Director of Blinders, Donny Moss, wrote to us last night pointing out Mayor Bloomberg's declaration of a weather emergency yesterday, in which he stated: "Clearing the streets remains our number one job—and to do that, motorists should please, please refrain from driving." However, the carriage horses were still out there working hard, and Moss wonders "how the ASPCA could have possibly allowed them to leave their buildings this morning, given the Mayor's announcement, the dangerous conditions, and the law, which clearly states that horses should not be working under these conditions."
One witness reported back, "For a while the horses couldn't get to the water trough at 6th avenue, but at 11:15 a.m. a guy came to shovel it out." Carriage horses were also spotted on 59th Street in Manhattan, as well as at Grand Army Plaza (photos above).The ASPCA assured Moss that the horses were not allowed to be working today, and said they would check it out. Additionally, ASPCA's Anita Kelso Edson tells us:
Humane Law Enforcement (HLE) agents of the ASPCA suspended New York City carriage horses on January 23, 24 and 26, as well as Thursday morning, January 27, after snow had accumulated. Approximately 10 carriages traveled to the park Thursday morning, either ignoring or defying the morning suspension and notification by the NYC Department of Health and Mental Hygiene (DOHMH), which also has authority to enforce laws.
The other 50-plus carriage owners kept their horses and carriages inside the stables for their safety. Just 10 carriages ignored the mayor's announcement of a city weather emergency. At 12:30 pm, these carriages were suspended by ASPCA agents, who have said authority when conditions are dangerous to the horses and/or the public. Later that afternoon a complainant called the ASPCA’s HLE hotline to report a horse seen in the park, and ASPCA agents located the horse and suspended this individual carriage.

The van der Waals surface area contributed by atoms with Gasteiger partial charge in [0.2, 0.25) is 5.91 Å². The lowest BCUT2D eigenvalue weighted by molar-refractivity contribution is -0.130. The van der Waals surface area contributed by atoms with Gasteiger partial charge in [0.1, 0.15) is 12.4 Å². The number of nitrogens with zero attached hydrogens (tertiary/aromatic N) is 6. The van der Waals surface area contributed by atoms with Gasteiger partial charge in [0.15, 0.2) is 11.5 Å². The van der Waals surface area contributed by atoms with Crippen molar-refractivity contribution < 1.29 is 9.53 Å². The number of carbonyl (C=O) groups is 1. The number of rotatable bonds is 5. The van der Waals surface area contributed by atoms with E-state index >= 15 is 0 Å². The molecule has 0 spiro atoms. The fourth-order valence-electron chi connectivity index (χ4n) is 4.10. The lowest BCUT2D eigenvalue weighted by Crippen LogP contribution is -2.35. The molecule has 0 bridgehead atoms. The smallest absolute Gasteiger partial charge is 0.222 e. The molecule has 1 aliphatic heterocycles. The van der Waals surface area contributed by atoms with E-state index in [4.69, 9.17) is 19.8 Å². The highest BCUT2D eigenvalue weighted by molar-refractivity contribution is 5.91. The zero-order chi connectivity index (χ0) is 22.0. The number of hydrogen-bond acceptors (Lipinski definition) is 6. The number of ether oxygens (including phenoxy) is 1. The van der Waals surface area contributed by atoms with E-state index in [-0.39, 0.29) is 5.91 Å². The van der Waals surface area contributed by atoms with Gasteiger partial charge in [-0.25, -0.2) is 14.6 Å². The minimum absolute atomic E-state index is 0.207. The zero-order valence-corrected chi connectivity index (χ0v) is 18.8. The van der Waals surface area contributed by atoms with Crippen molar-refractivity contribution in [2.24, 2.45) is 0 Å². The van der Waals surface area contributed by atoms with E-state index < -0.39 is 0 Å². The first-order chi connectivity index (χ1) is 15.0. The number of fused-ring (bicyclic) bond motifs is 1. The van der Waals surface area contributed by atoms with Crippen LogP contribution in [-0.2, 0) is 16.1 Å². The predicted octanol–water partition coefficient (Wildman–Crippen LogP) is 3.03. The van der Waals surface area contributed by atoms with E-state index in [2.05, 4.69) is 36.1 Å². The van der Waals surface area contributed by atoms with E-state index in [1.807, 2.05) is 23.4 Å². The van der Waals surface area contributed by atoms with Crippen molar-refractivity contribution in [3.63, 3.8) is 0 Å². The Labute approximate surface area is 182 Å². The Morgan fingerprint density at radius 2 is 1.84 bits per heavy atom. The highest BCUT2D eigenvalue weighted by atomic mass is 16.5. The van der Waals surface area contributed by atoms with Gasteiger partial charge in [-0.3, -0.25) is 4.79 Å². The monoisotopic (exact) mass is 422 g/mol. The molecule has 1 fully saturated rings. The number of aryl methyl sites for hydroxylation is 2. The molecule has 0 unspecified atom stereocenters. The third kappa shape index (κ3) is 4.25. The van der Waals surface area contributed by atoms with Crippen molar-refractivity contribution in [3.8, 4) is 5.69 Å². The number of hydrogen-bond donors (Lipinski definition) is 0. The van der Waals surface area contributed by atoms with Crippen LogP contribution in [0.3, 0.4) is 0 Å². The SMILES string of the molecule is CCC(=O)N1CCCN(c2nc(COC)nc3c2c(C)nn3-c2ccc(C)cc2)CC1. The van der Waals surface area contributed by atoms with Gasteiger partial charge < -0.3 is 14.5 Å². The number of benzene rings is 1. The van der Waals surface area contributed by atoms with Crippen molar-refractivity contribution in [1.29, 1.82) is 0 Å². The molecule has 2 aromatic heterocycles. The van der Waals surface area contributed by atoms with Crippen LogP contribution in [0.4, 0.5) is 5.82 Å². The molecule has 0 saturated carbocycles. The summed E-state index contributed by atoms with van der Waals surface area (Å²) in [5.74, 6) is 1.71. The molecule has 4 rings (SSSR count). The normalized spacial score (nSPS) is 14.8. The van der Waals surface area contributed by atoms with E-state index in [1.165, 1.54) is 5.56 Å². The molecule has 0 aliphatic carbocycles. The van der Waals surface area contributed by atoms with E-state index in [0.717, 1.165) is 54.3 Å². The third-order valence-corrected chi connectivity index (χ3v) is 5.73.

The law states that horse owners shall not allow the horses to be working during adverse weather or other dangerous conditions which are a threat to the health or safety of the horse. The law also states that if a horse is being worked when such conditions develop they must immediately be returned to the stable by the most direct route.
A team of equine experts within the ASPCA Humane Law Enforcement Department monitor the care and working conditions of New York City's carriage and riding horses. ASPCA agents appreciate concerned citizens' reports, as the carriage horse industry does not police itself.
The following tips will help in reporting suspected carriage horse problems:
- The two most important pieces of information to provide are the time of the incident and the carriage license plate, a 4-digit number located on the back of the carriage. With the time and number, ASPCA can track down the horse and driver involved.
- Other helpful information can include: color of horse, color of carriage, location of incident and hoof brand number of horse.
- To report carriage horse cruelty or neglect, contact us at firstname.lastname@example.org or (212) 876-7700, ext. 4450. After business hours, you will be transferred to a voice messaging system and your call will be returned by an on-duty agent.